Destigmatizing: Lessons from the history of HIV/AIDS

By Jeannie Ludlow, PhD, ACP Board Member

On July 17, I heard Sir Elton John interviewed on NPR about his new memoir, Love Is the Cure. In the interview, he talked about how his own life, particularly his struggle with addiction, has been influenced by his work to destigmatize HIV/AIDS. In particular, he credits his friendship with Ryan White with inspiring him to overcome his cocaine addiction and put his energies and talents to work in support of people with HIV/AIDS. I was particularly struck by John’s final statements, in which he made a direct connection between stigmatization and the failure of government responsibility to help and support its citizens.

For those who may not remember: Ryan White was an Indiana teenager who was diagnosed as HIV positive in the mid-1980s. After his diagnosis, he was denied admittance to school, even though doctors, county health officers, the Indiana state health commissioner, and the CDC were very clear that he posed no risk to the health or safety of other students. The school system administrators, parents, and teachers rallied against White, and much of his 7th grade year was spent at home. There was a series of lawsuits, which the school system repeatedly lost and then appealed. At the same time, White and his family were stigmatized in town: people shouted hateful things to them; people on his paper route canceled their subscriptions because they didn’t want to touch papers he had touched; when White was allowed to go to school on Feb. 21, for one day, almost half of the students in his school were kept at home by their families. In March, a group of citizens held an auction in the school gym to raise money to try to keep White out of the school. The next year, White attended the school but was ostracized. He was not allowed to take P.E., had to use a separate restroom, and had to eat with disposable utensils. White and his family were subjected to stigmatization until they moved to a new town, where White attended high school and became a national spokesperson for HIV/AIDS awareness.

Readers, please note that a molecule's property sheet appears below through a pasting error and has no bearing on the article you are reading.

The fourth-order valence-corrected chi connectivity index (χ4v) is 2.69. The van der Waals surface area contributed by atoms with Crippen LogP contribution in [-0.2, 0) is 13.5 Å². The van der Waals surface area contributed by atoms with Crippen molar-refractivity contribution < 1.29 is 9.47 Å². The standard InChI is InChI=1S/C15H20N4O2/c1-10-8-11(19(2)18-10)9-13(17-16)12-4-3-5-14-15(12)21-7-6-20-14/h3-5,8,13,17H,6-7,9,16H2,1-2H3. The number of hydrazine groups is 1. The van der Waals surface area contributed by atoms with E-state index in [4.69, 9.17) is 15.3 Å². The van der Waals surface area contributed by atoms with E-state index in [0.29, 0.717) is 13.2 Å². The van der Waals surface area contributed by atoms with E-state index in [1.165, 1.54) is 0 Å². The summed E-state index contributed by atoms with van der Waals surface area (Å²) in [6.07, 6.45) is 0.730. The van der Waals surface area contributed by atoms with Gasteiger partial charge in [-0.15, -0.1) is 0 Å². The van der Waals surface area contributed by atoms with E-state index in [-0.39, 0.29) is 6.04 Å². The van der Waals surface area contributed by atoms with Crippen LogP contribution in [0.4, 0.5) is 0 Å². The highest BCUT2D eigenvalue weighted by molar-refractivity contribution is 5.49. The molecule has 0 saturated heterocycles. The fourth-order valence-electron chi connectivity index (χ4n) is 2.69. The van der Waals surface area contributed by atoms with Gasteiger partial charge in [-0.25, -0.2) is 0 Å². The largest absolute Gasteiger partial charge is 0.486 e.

White’s story stands as a strong statement about the damage stigmatization can do, not just to the stigmatized individuals, but to all who are touched by its influence, and about the power of destigmatization. When White was diagnosed, HIV/AIDS was highly stigmatized and misunderstood. White’s story got the attention of many powerful people, who made sure we all understood the effects of stigmatization on White and his family. In part through this public sharing of White’s experiences, we learned to see HIV/AIDS differently. After his death, President Reagan wrote, “We owe it to Ryan to make sure that the fear and ignorance that chased him from his home and his school will be eliminated. We owe it to Ryan to be compassionate, caring and tolerant toward those with AIDS, their families and friends. It’s the disease that’s frightening, not the people who have it.”